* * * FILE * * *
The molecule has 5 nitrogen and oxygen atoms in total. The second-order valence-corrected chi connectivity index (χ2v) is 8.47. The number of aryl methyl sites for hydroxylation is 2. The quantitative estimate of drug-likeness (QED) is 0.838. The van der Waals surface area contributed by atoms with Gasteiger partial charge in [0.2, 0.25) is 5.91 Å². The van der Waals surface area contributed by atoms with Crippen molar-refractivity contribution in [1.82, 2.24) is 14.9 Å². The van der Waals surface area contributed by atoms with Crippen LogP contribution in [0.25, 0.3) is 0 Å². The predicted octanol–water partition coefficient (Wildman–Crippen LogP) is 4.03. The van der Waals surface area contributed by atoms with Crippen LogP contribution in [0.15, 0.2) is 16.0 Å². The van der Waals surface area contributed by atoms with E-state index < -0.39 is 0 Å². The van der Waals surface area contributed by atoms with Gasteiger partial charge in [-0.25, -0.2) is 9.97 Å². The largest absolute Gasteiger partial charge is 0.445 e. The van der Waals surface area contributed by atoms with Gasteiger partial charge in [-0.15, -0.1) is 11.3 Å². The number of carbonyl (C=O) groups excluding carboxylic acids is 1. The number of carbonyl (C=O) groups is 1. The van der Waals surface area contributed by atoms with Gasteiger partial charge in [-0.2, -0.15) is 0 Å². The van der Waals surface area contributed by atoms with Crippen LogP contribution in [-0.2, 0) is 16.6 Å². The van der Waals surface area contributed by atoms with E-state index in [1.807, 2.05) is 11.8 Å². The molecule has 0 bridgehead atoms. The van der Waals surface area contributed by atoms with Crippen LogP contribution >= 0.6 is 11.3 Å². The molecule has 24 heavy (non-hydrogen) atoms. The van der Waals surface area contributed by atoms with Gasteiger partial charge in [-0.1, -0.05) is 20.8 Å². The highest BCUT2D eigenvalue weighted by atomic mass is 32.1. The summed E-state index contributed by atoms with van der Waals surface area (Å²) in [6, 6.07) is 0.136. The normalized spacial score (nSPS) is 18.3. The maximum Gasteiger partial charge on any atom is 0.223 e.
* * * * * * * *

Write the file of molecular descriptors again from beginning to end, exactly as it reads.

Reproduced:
The molecule has 5 nitrogen and oxygen atoms in total. The second-order valence-corrected chi connectivity index (χ2v) is 8.47. The number of aryl methyl sites for hydroxylation is 2. The quantitative estimate of drug-likeness (QED) is 0.838. The van der Waals surface area contributed by atoms with Gasteiger partial charge in [0.2, 0.25) is 5.91 Å². The van der Waals surface area contributed by atoms with Crippen molar-refractivity contribution in [1.82, 2.24) is 14.9 Å². The van der Waals surface area contributed by atoms with Crippen LogP contribution in [0.25, 0.3) is 0 Å². The predicted octanol–water partition coefficient (Wildman–Crippen LogP) is 4.03. The van der Waals surface area contributed by atoms with Crippen LogP contribution in [0.15, 0.2) is 16.0 Å². The van der Waals surface area contributed by atoms with E-state index < -0.39 is 0 Å². The van der Waals surface area contributed by atoms with Gasteiger partial charge in [-0.25, -0.2) is 9.97 Å². The largest absolute Gasteiger partial charge is 0.445 e. The van der Waals surface area contributed by atoms with Gasteiger partial charge in [-0.15, -0.1) is 11.3 Å². The number of carbonyl (C=O) groups excluding carboxylic acids is 1. The number of carbonyl (C=O) groups is 1. The van der Waals surface area contributed by atoms with Gasteiger partial charge in [-0.2, -0.15) is 0 Å². The van der Waals surface area contributed by atoms with Crippen LogP contribution in [-0.2, 0) is 16.6 Å². The van der Waals surface area contributed by atoms with E-state index in [1.807, 2.05) is 11.8 Å². The molecule has 0 bridgehead atoms. The van der Waals surface area contributed by atoms with Crippen LogP contribution >= 0.6 is 11.3 Å². The molecule has 24 heavy (non-hydrogen) atoms. The van der Waals surface area contributed by atoms with Gasteiger partial charge in [-0.1, -0.05) is 20.8 Å². The highest BCUT2D eigenvalue weighted by atomic mass is 32.1. The summed E-state index contributed by atoms with van der Waals surface area (Å²) in [6, 6.07) is 0.136. The normalized spacial score (nSPS) is 18.3. The maximum Gasteiger partial charge on any atom is 0.223 e.